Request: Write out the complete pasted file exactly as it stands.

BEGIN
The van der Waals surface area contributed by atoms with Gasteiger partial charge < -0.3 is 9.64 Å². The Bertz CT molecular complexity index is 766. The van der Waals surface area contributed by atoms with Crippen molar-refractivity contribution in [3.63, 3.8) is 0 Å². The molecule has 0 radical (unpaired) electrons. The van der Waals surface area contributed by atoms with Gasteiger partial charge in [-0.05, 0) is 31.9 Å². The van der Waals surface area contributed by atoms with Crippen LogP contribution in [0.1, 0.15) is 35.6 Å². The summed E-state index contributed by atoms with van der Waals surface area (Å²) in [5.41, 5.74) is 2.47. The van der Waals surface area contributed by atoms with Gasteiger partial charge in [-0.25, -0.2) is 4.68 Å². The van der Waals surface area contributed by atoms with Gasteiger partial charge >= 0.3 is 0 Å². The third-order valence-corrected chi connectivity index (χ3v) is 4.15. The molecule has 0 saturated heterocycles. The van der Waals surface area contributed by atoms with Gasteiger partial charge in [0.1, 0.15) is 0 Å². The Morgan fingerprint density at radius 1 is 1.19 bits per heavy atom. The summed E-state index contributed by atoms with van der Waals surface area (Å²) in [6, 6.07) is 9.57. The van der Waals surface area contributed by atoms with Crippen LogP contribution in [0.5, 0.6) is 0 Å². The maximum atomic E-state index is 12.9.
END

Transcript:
The van der Waals surface area contributed by atoms with Gasteiger partial charge < -0.3 is 9.64 Å². The Bertz CT molecular complexity index is 766. The van der Waals surface area contributed by atoms with Crippen molar-refractivity contribution in [3.63, 3.8) is 0 Å². The molecule has 0 radical (unpaired) electrons. The van der Waals surface area contributed by atoms with Gasteiger partial charge in [-0.05, 0) is 31.9 Å². The van der Waals surface area contributed by atoms with Crippen LogP contribution in [0.1, 0.15) is 35.6 Å². The summed E-state index contributed by atoms with van der Waals surface area (Å²) in [5.41, 5.74) is 2.47. The van der Waals surface area contributed by atoms with Gasteiger partial charge in [-0.25, -0.2) is 4.68 Å². The van der Waals surface area contributed by atoms with Gasteiger partial charge >= 0.3 is 0 Å². The third-order valence-corrected chi connectivity index (χ3v) is 4.15. The molecule has 0 saturated heterocycles. The van der Waals surface area contributed by atoms with Gasteiger partial charge in [0.1, 0.15) is 0 Å². The Morgan fingerprint density at radius 1 is 1.19 bits per heavy atom. The summed E-state index contributed by atoms with van der Waals surface area (Å²) in [6, 6.07) is 9.57. The van der Waals surface area contributed by atoms with Crippen LogP contribution in [0.5, 0.6) is 0 Å². The maximum atomic E-state index is 12.9.